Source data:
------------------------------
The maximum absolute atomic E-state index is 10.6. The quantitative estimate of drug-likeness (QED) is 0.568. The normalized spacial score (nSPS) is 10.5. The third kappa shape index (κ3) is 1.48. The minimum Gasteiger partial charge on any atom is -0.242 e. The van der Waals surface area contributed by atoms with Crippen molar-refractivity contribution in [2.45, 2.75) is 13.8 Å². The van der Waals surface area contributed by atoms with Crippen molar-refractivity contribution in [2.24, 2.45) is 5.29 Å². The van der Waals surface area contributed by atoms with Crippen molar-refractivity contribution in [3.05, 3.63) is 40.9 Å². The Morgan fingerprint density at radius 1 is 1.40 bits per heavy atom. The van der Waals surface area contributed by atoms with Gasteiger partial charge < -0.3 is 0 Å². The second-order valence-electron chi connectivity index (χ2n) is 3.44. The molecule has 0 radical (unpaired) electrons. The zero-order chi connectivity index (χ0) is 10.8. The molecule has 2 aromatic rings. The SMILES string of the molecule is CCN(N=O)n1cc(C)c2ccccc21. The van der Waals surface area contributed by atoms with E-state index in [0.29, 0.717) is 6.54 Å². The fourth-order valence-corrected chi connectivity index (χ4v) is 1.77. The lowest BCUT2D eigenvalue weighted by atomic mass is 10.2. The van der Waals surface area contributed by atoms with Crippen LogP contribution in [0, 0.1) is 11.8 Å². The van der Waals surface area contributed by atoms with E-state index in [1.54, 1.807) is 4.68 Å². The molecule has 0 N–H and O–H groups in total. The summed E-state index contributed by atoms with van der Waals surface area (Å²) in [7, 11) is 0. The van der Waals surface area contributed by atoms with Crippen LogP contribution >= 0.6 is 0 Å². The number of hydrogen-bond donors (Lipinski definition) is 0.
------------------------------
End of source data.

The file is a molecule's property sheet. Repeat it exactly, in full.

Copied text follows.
The maximum absolute atomic E-state index is 10.6. The quantitative estimate of drug-likeness (QED) is 0.568. The normalized spacial score (nSPS) is 10.5. The third kappa shape index (κ3) is 1.48. The minimum Gasteiger partial charge on any atom is -0.242 e. The van der Waals surface area contributed by atoms with Crippen molar-refractivity contribution in [2.45, 2.75) is 13.8 Å². The van der Waals surface area contributed by atoms with Crippen molar-refractivity contribution in [2.24, 2.45) is 5.29 Å². The van der Waals surface area contributed by atoms with Crippen molar-refractivity contribution in [3.05, 3.63) is 40.9 Å². The Morgan fingerprint density at radius 1 is 1.40 bits per heavy atom. The van der Waals surface area contributed by atoms with Gasteiger partial charge < -0.3 is 0 Å². The second-order valence-electron chi connectivity index (χ2n) is 3.44. The molecule has 0 radical (unpaired) electrons. The zero-order chi connectivity index (χ0) is 10.8. The molecule has 2 aromatic rings. The SMILES string of the molecule is CCN(N=O)n1cc(C)c2ccccc21. The van der Waals surface area contributed by atoms with E-state index in [0.29, 0.717) is 6.54 Å². The fourth-order valence-corrected chi connectivity index (χ4v) is 1.77. The lowest BCUT2D eigenvalue weighted by atomic mass is 10.2. The van der Waals surface area contributed by atoms with Crippen LogP contribution in [0, 0.1) is 11.8 Å². The van der Waals surface area contributed by atoms with E-state index in [1.54, 1.807) is 4.68 Å². The molecule has 0 N–H and O–H groups in total. The summed E-state index contributed by atoms with van der Waals surface area (Å²) in [7, 11) is 0. The van der Waals surface area contributed by atoms with Crippen LogP contribution >= 0.6 is 0 Å². The number of hydrogen-bond donors (Lipinski definition) is 0.